Homelessness in Southwest Washington is on the rise. On Wednesday, Clark County released its annual tally of people sleeping on the streets or in their cars.
The number of people experiencing homelessness jumped 18 percent since last year. That’s according to the annual point-in-time count, which identified 269 homeless individuals and families in Clark County on one night in January.
Council for the Homeless Executive Director Andy Silver believes the true number is much higher.
“There are some limitations,” said Silver about the point-in-time count, a mandated requirement from the U.S. Department of Housing and Urban Development. “It’s definitely not an accurate number in the sense that it is impossible to find everyone in one night.”
But he said the report gives homeless service providers a good baseline and confirms what they’re already seeing.
“We would expect the number of people, families and individuals to continue to increase until we tackle the affordability issue in the housing market or invest more appropriately in homeless services in the meantime,” Silver said.
The rise of homelessness in the area also brings increased conflict with people who live and work in downtown Vancouver.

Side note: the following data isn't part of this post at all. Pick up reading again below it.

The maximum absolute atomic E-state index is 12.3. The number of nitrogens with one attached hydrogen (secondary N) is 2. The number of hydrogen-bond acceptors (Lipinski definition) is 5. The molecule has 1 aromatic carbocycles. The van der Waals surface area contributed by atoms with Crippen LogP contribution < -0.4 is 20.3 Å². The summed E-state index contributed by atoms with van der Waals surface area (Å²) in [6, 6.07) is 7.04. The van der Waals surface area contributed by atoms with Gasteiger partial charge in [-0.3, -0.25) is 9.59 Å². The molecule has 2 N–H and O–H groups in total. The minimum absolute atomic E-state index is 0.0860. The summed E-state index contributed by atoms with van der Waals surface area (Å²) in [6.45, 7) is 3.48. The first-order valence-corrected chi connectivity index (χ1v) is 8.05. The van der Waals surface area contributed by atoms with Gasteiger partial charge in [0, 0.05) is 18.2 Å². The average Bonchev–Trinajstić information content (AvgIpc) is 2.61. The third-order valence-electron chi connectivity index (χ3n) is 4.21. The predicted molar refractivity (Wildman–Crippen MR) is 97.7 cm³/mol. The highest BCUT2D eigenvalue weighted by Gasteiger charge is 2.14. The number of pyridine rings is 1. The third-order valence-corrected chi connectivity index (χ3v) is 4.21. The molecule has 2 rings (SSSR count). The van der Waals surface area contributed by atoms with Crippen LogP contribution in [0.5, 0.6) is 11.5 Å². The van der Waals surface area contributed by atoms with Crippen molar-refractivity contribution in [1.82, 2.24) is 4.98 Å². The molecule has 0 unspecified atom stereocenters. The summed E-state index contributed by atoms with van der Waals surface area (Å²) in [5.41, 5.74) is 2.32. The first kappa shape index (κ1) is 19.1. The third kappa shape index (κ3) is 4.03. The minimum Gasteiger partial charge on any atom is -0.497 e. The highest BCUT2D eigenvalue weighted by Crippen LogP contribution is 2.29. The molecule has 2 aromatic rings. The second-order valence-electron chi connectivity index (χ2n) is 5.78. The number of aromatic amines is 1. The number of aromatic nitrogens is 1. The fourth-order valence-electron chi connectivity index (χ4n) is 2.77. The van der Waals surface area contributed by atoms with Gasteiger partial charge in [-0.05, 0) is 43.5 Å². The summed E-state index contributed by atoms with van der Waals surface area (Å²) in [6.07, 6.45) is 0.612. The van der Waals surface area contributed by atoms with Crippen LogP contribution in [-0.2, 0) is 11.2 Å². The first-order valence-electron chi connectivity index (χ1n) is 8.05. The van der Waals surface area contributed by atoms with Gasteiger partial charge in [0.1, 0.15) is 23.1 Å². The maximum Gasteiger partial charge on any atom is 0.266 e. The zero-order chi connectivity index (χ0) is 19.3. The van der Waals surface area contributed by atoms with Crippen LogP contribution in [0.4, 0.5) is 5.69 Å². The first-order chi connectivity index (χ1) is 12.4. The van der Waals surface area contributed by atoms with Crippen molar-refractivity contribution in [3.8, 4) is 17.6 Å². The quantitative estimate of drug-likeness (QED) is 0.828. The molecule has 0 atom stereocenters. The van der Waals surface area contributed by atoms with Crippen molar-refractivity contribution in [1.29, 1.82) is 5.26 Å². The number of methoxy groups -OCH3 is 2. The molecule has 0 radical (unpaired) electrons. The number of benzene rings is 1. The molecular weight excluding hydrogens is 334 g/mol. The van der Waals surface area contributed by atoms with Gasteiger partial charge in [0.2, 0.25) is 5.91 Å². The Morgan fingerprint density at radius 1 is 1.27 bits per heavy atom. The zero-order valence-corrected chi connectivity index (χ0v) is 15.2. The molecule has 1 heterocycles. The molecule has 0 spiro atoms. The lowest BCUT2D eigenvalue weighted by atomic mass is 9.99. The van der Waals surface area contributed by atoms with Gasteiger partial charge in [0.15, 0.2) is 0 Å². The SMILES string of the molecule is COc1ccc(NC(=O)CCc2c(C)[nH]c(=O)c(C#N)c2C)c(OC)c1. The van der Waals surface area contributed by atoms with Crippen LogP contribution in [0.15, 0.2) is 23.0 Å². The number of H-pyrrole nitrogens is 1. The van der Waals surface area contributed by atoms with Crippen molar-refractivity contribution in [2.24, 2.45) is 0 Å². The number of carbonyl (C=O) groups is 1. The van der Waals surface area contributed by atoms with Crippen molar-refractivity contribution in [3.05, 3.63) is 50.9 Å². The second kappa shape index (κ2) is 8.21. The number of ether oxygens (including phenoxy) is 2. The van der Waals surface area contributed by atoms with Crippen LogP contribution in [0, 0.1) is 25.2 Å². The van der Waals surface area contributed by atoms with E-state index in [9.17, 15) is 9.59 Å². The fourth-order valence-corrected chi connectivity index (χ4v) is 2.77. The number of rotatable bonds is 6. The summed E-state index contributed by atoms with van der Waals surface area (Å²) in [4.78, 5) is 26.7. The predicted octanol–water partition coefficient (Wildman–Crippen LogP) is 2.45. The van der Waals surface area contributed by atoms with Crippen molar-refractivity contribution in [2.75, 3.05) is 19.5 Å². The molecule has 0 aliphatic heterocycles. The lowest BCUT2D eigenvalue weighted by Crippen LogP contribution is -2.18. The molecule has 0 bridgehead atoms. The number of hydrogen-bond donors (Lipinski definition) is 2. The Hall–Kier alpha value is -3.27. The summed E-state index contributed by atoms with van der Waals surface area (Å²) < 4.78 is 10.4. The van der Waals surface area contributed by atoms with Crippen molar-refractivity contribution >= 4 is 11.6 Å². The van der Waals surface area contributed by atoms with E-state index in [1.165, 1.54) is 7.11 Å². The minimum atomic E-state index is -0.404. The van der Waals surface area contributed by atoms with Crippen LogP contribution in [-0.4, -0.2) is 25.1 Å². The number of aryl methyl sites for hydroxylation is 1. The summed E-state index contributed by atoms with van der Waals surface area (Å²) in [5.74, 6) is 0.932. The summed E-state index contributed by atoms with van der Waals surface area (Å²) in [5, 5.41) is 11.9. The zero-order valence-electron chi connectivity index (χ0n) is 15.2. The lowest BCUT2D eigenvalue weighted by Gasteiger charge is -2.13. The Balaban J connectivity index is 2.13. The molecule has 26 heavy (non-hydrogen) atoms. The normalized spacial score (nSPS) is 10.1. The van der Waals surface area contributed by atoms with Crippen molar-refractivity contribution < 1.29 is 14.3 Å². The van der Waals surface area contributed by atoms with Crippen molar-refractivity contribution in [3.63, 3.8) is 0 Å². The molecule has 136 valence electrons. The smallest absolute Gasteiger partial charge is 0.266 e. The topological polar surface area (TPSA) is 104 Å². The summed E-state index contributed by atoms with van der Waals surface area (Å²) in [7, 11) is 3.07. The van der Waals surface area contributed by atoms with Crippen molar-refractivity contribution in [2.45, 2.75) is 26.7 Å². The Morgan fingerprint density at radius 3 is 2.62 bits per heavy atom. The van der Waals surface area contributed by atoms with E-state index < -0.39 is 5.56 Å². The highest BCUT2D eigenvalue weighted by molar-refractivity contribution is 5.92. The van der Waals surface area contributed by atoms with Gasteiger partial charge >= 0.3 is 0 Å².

“What we’re seeing are the tensions that arise in a community when we don’t have places for people to sleep at night or to do basic life functions,” Silver explained.
At a recent Vancouver City Council meeting, several local business owners testified against increasing the camping ordinance hours. They said an increase in homelessness was harming their businesses.
Lee Rafferty, the executive director of Vancouver’s Downtown Association, recently surveyed downtown business owners. She said nearly all of them were against extending the camping ordinance hours.
“There’s a huge cost here,” said Rafferty in her testimony to the council. “Yes, services do need to be offered, but not without regard to stakeholders. Please remember there are people investing in downtown.”
The current camping ordinance makes it legal to camp on publicly owned property from 9:30 p.m. to 6:30 a.m. An organization called Concerned Humans Against Poverty would like to see that time frame extended by two hours.
“They don’t want to be there. They need help and we really need to find a solution,” said Brittini Allen, a co-founder of the group. “Whether it’s changing the camping ordinance or something different, the conversation needs to happen. What’s happening right now isn’t helping them.”
Vancouver Mayor Tim Leavitt said the city will continue to discuss solutions and plans to hold upcoming workshops on the camping ordinance.